Kyle Brandt and his creative team are always coming up with cool ideas for segments like all those oner (one take) sketches throughout the season, but consulting the world’s most visible astrophysicist to figure out how to halt the unstoppable force that is the Philadelphia Eagles’ Brotherly Shove might take the cake.
You can always count on Neil deGrasse Tyson to break things down on a macro, mind-blowing scientific level but still make the information digestible. Tyson has done it again here in describing why the Tush Push is such a difficult play to defend against.
His simple proclamation in the end is, “I’m going to say the obvious: That is an extremely effective play.” How he arrives at this conclusion is much more compelling than I just made it sound, I swear. Just watch the video.
What’s fascinating most to me is, the point is often made that Jalen Hurts is the engine that makes the play work so well, thanks to his ability to squat 600 pounds in the weight room. According to Tyson, Hurts’ kaiju quads — cooler than calling him Quadzilla, no? — have nothing to do with why Philadelphia can’t be stopped when they need a single yard:
“It is irrelevant on this play, because he’s airborne. He’s got two pushers here, one on each butt cheek. […] The guys who are connected to the Earth, their mass includes that of the Earth, because they’re attached to the Earth. OK? And so if these guys [defenders] want to press against them, they have to press not only their own body weight, but the ability of the Earth to hold them in place.”
It’s also interesting how the Eagles, in reality, get a quarter-second head start on the play because the defense can’t moved until after the ball is snapped. That split second of an edge in momentum transfer, combined with the leverage Philly’s elite offensive line plays with, is a killer combination that demoralizes the other team. Another brain-exploding anecdote: Every time the Eagles run the play, Tyson says, they slightly change the rotation of the Earth.
Tyson wants the NFL to celebrate the Tush Push, rather than ban it. I mean, I was vehemently against it to start. It’s a total stat-padding gimmick for Hurts to inflate his rushing TDs and hopeful MVP campaign every year. However, the Eagles are in the midst of a horrendous collapse, so it may not be for long anyway. Understanding it more from Tyson’s scientific perspective gives me a greater appreciation for it to where I’ve come full circle and don’t want to see it banned, either. Never thought I’d see the day.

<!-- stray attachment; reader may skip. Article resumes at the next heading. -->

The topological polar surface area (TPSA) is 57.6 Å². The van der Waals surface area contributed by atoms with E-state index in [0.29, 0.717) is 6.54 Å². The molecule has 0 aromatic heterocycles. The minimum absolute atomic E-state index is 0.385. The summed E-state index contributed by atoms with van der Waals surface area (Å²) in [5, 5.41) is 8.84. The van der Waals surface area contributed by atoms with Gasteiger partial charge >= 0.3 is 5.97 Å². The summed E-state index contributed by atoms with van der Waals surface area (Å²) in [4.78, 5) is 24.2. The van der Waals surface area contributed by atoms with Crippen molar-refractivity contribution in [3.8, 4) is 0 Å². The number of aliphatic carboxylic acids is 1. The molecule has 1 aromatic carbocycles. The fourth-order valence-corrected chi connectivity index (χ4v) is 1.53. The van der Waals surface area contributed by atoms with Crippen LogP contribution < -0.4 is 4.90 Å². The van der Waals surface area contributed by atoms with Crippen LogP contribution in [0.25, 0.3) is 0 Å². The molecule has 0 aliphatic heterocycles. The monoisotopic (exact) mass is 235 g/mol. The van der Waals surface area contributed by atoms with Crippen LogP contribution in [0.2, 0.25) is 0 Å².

If you want a firm mathematical equation on how to prevent the Brotherly Shove, I’m sorry to inform you, but even the striving, solution-oriented intellect of Neil deGrasse Tyson can’t give opposing NFL defenses a straight answer.
“I’ve thought long and hard about whether you can defend against that…and I haven’t come up with…I don’t know!”
I also love the moment where Tyson picks up Brandt to illustrate how much of a disadvantage defenders are at when they leap over the line of scrimmage and try to stop Hurts in the backfield.
The defender is no longer connected to the Earth when he does that. Meanwhile, Hurts’ thicc 220-pound frame is coming at him, with two anchored-into-the-ground teammates pushing him forward.
What an incredible innovation and commitment to the bit by the Eagles coaching staff. I didn’t know the full origins of the Tush Push until now. I was about to credit Indianapolis Colts head coach / last year’s NFC champion Philadelphia offensive coordinator Shane Steichen for it. Didn’t realize it was years in the making and actually owes more of its roots to Nick Sirianni.
Many are speculating that Sirianni’s job is on the line if the Birds lose at Tampa on Monday night. It’s interesting to wonder how much worse off Philadelphia might be without the Brotherly Shove as a virtually guaranteed yard in critical situations — and without Sirianni’s insistence on going back to that well over and over again.
Glad I have Tyson in my life to validate what began as an agitating, cheap play that has now somehow earned my utmost respect. Also, I can’t help but look at Sirianni a little differently. Thought he was an idiot after his opening press conference. He’s taking all the heat for how bad the Eagles are right now amid a 1-5 stretch. Perhaps it’s more complicated than it seems.